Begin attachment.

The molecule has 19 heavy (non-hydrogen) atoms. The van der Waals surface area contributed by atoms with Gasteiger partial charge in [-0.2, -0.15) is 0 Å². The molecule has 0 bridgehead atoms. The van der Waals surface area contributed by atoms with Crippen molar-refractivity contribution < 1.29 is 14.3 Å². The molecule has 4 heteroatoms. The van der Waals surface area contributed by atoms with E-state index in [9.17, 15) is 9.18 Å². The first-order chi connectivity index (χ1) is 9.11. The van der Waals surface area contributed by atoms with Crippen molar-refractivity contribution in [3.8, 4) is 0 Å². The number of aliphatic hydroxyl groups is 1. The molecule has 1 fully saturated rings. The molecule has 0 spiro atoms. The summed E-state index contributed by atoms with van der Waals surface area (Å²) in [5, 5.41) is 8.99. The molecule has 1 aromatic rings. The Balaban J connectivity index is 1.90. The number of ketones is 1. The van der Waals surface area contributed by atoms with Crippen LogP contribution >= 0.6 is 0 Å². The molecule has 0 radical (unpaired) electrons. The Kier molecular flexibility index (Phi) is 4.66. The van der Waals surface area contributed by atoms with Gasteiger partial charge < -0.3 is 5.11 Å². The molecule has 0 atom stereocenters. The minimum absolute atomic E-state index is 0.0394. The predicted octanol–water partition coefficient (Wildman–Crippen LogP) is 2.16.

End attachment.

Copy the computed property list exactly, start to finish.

The molecule has 19 heavy (non-hydrogen) atoms. The van der Waals surface area contributed by atoms with Gasteiger partial charge in [-0.2, -0.15) is 0 Å². The molecule has 0 bridgehead atoms. The van der Waals surface area contributed by atoms with Crippen molar-refractivity contribution < 1.29 is 14.3 Å². The molecule has 4 heteroatoms. The van der Waals surface area contributed by atoms with E-state index in [9.17, 15) is 9.18 Å². The first-order chi connectivity index (χ1) is 9.11. The van der Waals surface area contributed by atoms with Crippen molar-refractivity contribution in [3.8, 4) is 0 Å². The number of aliphatic hydroxyl groups is 1. The molecule has 1 fully saturated rings. The molecule has 0 spiro atoms. The summed E-state index contributed by atoms with van der Waals surface area (Å²) in [5, 5.41) is 8.99. The molecule has 1 aromatic rings. The Balaban J connectivity index is 1.90. The number of ketones is 1. The van der Waals surface area contributed by atoms with Crippen LogP contribution >= 0.6 is 0 Å². The molecule has 0 radical (unpaired) electrons. The Kier molecular flexibility index (Phi) is 4.66. The van der Waals surface area contributed by atoms with Gasteiger partial charge < -0.3 is 5.11 Å². The molecule has 0 atom stereocenters. The minimum absolute atomic E-state index is 0.0394. The predicted octanol–water partition coefficient (Wildman–Crippen LogP) is 2.16.